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I was recently asked by an engineering manager if running IR drop analysis was really necessary. The argument to support his question was that his engineering team always over-designs the power rails, and so the risk of getting high IR drop was so small that analysis was not required.
The easiest way to answer his question was to relate what actually happened during the creation of a DAC demo a number of years ago.
The demo was designed to initially suffer from high IR drop in the center of the design, and the plan was to short the VDD of this region to a solid VDD, and hence fix the high IR drop. Figure 1 shows the initial IR drop analysis results, with the high IR drop in the center of the design. You can also see the solid VDD net just below the red region of IR drop.
While the added jumper did help reduce the highest IR drop in the center, it also enabled current to flow through a completely different path from the lower right boundary VDD I/O pad to the center of the design. This new path caused higher currents to flow around a memory, and resulted in new electromigration (EM) failures around the sense-amps of the memory. Figure 2 shows a zoomed in view of the lower right of the design, where you can see the added VDD jumper and the new EM failures.
When we saw this result, it surprised everyone involved and we were all experts with many years of experience in both chip design and IR drop analysis. No-one could have predicted how the addition of a small jumper in the center of the design could have caused new EM problems towards the corner of the design.
That's the reason why power rail analysis is required!
While we would like to believe that we can predict how current flows through the power network, in reality the current often flows unpredictably through multiple levels of interconnect and complex gridded power networks. It is the inability to predict how the current flows that forces the need for analysis. How can you possibly over-design the power rails when you don't know where, and how much, current is flowing though them?
Anyone have other thoughts on this?
Good article, giving a practical example. I am new to Voltagestorm or EPS and have used for static analysis only. However, it helped a lot in our design. I liked the feature in EPS, where it shows how much current flows through a node, the resistance, current density, etc. It also tells us in micro level what's the capacity of a metal strip to carry current. It helped us in defining the width of the metals to design analog power network.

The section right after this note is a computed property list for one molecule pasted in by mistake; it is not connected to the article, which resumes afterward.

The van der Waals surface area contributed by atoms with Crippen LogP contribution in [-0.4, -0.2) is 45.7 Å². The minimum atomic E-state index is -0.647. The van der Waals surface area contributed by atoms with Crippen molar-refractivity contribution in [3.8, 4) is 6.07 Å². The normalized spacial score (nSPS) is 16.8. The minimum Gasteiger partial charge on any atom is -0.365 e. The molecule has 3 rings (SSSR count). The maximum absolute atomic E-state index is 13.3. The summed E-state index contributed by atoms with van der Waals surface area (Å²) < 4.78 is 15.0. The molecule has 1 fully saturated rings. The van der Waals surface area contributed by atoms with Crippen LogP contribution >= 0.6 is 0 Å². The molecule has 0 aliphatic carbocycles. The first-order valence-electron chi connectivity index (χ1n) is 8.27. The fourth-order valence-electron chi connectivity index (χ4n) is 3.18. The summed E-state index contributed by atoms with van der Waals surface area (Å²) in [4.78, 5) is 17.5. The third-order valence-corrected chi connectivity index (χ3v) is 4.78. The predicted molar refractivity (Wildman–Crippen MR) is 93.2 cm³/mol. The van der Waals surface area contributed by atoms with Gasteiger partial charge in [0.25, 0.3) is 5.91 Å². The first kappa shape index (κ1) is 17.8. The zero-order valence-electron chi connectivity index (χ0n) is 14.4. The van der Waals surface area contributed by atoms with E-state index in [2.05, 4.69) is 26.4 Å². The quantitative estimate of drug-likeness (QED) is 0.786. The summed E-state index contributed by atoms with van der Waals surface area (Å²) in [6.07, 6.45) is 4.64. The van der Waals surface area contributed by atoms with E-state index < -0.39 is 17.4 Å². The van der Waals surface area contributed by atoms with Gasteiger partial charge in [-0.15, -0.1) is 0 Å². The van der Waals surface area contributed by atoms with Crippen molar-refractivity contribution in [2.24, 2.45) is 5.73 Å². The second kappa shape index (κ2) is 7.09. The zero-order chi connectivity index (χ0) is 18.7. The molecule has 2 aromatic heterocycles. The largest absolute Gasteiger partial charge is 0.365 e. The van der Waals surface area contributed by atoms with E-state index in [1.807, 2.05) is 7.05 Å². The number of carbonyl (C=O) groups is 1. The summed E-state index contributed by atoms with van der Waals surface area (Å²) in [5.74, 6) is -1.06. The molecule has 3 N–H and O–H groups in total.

I would also like to explore the dynamic EMIR flow.
Kari hits a great point on missing vias, or single vias where there was meant to be an array. Unfortunately neither DRC nor LVS can help you much, because of the gridded nature of the power networks. Tools like the Encounter Power System (and previously VoltageStorm), can easily find these problems and report them to you. It is even possible to find a VDD-VSS short, if you know what you're doing :)
I have empathy with Daniel, I had a similar experience when micro-probing an older design, except that my problem looked more like a volcano, the metal completely splattered ... the good old days, when we were lucky if DRC actually completed on designs!
In the olden days I watched my DRAM die under a microscope as a portion of the 6um metal interconnect would bubble and overheat due to excessive currents. IR drop and EM has always been an issue, even in the 6um era. I would've loved to use a software tool to pinpoint these failures so that I wouldn't need to make 21 spins of silicon to get my chip correct.
I completely agree, Pete. There are MANY reasons to do IR-drop analysis. One reason is that you can over-design the grid all you want, but if you happen to be missing a few key vias, that robust grid is not going to do what you think. IR-drop analysis can point out some things you didn't know were missing.
Also, it is important to not forget about the package. Designers really need to look at the die and the package together when doing IR Drop analysis.